The Return of the Lone Ranger

by Carol Deminski

He galloped up to me on a white horse; he wore brown suede with fringe flying. I hadn't seen him in years, and I felt pangs of admiration stir. He told me about his time in the deserts of eastern California. It was all rattlesnakes and coffee made in a frying pan. He carried only what fit into his saddlebags and kept to himself. But there were no shiny pistols in holsters, he said, no bad guys other than the monsters he conjured by his campfire.

His Indian sidekick left him so he forgot his past and moved on to a new one. His new past was barren, spent riding across sand dunes with the sun hanging low in the sky, like in the movies. He told me he didn't feel useful, there was no damsel in distress and he saved nothing more than a can of beans for supper. He looked worn out and might have been a hard drinker. He slept outside every night on a threadbare bed roll.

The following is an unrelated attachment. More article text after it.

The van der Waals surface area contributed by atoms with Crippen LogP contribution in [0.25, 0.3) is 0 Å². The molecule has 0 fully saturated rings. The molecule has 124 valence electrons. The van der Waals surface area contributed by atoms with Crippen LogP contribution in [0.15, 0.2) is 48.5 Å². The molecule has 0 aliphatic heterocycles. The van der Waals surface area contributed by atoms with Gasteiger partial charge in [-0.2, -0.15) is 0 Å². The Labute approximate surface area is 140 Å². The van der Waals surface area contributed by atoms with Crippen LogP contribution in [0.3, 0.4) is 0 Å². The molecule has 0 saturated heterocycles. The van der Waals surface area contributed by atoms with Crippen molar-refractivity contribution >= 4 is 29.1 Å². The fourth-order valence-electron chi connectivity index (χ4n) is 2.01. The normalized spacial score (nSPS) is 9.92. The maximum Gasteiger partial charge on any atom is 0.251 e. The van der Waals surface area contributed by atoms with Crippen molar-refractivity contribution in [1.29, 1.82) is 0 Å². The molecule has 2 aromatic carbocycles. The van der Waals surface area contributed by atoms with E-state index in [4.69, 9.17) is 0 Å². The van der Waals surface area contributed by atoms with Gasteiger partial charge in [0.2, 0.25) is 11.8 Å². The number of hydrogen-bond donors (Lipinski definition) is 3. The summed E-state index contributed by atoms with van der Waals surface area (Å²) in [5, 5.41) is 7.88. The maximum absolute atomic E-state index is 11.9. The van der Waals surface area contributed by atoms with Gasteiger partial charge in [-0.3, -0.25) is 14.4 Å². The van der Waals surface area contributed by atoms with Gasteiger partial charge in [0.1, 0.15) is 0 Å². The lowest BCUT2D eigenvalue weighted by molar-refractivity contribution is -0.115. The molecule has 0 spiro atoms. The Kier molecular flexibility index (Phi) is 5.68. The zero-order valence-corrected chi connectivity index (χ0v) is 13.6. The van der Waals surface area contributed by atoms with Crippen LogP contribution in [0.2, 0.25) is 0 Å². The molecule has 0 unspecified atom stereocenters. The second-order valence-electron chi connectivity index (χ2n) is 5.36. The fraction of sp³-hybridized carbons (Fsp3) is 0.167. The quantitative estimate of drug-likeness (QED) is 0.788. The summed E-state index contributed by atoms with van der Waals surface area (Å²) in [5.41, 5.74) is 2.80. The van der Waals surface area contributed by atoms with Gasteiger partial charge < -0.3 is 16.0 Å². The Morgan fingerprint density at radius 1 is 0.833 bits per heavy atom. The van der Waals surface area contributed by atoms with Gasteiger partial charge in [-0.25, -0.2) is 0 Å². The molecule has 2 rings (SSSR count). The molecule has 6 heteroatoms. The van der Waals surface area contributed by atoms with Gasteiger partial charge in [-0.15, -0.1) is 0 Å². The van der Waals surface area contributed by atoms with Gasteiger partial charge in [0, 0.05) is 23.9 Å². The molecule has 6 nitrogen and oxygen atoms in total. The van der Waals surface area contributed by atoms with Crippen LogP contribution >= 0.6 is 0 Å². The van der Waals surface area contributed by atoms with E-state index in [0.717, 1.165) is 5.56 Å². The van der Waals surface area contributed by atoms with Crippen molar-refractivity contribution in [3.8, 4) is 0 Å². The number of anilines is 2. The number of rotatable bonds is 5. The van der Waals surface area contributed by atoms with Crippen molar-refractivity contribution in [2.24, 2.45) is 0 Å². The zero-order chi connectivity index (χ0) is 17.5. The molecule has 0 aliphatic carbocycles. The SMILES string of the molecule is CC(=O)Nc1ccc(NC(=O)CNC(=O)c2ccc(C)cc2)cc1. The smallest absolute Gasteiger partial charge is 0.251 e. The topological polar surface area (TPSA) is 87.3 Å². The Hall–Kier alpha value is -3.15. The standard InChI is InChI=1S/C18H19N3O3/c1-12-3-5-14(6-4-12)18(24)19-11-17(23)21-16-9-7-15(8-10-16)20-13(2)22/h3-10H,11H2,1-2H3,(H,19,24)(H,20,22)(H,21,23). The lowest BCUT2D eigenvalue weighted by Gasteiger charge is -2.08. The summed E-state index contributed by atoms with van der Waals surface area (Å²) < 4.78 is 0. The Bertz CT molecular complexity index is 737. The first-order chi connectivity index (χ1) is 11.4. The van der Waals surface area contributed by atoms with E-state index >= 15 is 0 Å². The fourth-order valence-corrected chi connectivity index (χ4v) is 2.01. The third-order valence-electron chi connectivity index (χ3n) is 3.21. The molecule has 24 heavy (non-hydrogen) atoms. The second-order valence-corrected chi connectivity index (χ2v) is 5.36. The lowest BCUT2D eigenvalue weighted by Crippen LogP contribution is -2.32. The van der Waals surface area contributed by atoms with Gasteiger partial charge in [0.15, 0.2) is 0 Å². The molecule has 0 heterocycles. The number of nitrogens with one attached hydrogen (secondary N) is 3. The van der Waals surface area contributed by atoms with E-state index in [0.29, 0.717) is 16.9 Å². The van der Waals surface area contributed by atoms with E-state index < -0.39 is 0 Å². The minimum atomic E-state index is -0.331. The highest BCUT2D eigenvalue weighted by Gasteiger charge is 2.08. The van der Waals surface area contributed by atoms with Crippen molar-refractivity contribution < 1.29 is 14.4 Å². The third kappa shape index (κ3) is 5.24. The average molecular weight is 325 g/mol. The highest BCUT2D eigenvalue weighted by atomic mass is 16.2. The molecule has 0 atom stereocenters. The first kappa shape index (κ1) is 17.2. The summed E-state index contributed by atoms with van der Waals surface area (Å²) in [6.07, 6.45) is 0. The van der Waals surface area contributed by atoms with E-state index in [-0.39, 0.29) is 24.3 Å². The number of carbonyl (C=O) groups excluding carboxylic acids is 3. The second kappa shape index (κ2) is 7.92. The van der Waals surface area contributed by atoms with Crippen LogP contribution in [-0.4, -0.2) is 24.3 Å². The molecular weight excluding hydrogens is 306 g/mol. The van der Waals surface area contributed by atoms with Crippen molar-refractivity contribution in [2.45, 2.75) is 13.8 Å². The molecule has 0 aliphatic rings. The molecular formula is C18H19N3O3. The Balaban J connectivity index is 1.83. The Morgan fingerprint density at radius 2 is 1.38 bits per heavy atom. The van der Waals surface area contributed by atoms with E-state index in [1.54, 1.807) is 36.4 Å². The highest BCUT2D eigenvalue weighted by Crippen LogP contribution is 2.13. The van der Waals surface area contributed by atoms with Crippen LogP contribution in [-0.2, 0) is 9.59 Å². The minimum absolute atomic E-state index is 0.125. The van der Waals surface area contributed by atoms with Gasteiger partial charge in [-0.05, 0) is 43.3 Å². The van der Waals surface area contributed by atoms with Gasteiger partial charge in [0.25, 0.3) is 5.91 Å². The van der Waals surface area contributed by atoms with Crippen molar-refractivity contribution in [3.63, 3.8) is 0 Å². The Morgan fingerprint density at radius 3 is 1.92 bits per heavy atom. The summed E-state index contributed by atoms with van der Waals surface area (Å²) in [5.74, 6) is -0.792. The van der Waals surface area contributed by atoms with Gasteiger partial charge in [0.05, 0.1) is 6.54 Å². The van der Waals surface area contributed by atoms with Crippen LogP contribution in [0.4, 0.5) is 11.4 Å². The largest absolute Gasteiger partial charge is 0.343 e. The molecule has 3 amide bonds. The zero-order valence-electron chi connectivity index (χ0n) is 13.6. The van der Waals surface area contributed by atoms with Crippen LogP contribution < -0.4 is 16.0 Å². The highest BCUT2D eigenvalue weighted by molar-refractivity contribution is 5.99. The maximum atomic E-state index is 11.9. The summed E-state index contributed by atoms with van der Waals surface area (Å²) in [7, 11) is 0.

'I've had an unusual life by most accounts,' he said and took a drag on his cigarette. 'But it's tough out here. Things used to be so black and white...'

'We need heroes like you,' I said. I knew I was pleading with him not to give up.

'Maybe,' he said, 'but I'm a lost soul in a full-color world. I just don't fit anymore.'

BIO: Carol Deminski's stories appear or are forthcoming in Word Riot, PANK, Metazen, Dogzplot, Foundling Review, Prick of the Spindle and elsewhere. Her blog is She lives and writes in Jersey City, NJ, just not always in that order.